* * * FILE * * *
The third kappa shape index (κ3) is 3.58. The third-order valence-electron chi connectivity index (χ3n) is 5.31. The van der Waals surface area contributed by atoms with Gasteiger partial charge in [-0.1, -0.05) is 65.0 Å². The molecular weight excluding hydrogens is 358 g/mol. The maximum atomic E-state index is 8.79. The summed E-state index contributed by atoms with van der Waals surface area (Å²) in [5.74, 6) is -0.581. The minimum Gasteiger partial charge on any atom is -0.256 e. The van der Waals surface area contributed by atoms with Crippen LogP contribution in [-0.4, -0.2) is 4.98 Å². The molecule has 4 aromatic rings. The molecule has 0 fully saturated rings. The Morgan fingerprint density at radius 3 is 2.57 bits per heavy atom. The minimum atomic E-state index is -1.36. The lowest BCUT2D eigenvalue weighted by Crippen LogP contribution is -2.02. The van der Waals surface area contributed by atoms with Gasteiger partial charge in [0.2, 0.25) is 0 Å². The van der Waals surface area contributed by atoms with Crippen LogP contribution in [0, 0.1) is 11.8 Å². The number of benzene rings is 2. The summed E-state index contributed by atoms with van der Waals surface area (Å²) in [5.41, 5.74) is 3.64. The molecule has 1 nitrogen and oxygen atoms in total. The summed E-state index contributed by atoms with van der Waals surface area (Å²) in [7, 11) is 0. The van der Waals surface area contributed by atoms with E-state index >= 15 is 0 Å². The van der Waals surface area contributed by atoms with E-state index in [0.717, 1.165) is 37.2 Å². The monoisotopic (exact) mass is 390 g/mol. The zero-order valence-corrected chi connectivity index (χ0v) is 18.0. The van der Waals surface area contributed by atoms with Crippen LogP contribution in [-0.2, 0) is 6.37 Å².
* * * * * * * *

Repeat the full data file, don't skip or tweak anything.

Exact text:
The third kappa shape index (κ3) is 3.58. The third-order valence-electron chi connectivity index (χ3n) is 5.31. The van der Waals surface area contributed by atoms with Gasteiger partial charge in [-0.1, -0.05) is 65.0 Å². The molecular weight excluding hydrogens is 358 g/mol. The maximum atomic E-state index is 8.79. The summed E-state index contributed by atoms with van der Waals surface area (Å²) in [5.74, 6) is -0.581. The minimum Gasteiger partial charge on any atom is -0.256 e. The van der Waals surface area contributed by atoms with Crippen LogP contribution in [-0.4, -0.2) is 4.98 Å². The molecule has 4 aromatic rings. The molecule has 0 fully saturated rings. The Morgan fingerprint density at radius 3 is 2.57 bits per heavy atom. The minimum atomic E-state index is -1.36. The lowest BCUT2D eigenvalue weighted by Crippen LogP contribution is -2.02. The van der Waals surface area contributed by atoms with Gasteiger partial charge in [0.2, 0.25) is 0 Å². The van der Waals surface area contributed by atoms with Crippen LogP contribution in [0, 0.1) is 11.8 Å². The number of benzene rings is 2. The summed E-state index contributed by atoms with van der Waals surface area (Å²) in [5.41, 5.74) is 3.64. The molecule has 1 nitrogen and oxygen atoms in total. The summed E-state index contributed by atoms with van der Waals surface area (Å²) in [7, 11) is 0. The van der Waals surface area contributed by atoms with E-state index >= 15 is 0 Å². The van der Waals surface area contributed by atoms with E-state index in [0.717, 1.165) is 37.2 Å². The monoisotopic (exact) mass is 390 g/mol. The zero-order valence-corrected chi connectivity index (χ0v) is 18.0. The van der Waals surface area contributed by atoms with Crippen LogP contribution in [-0.2, 0) is 6.37 Å².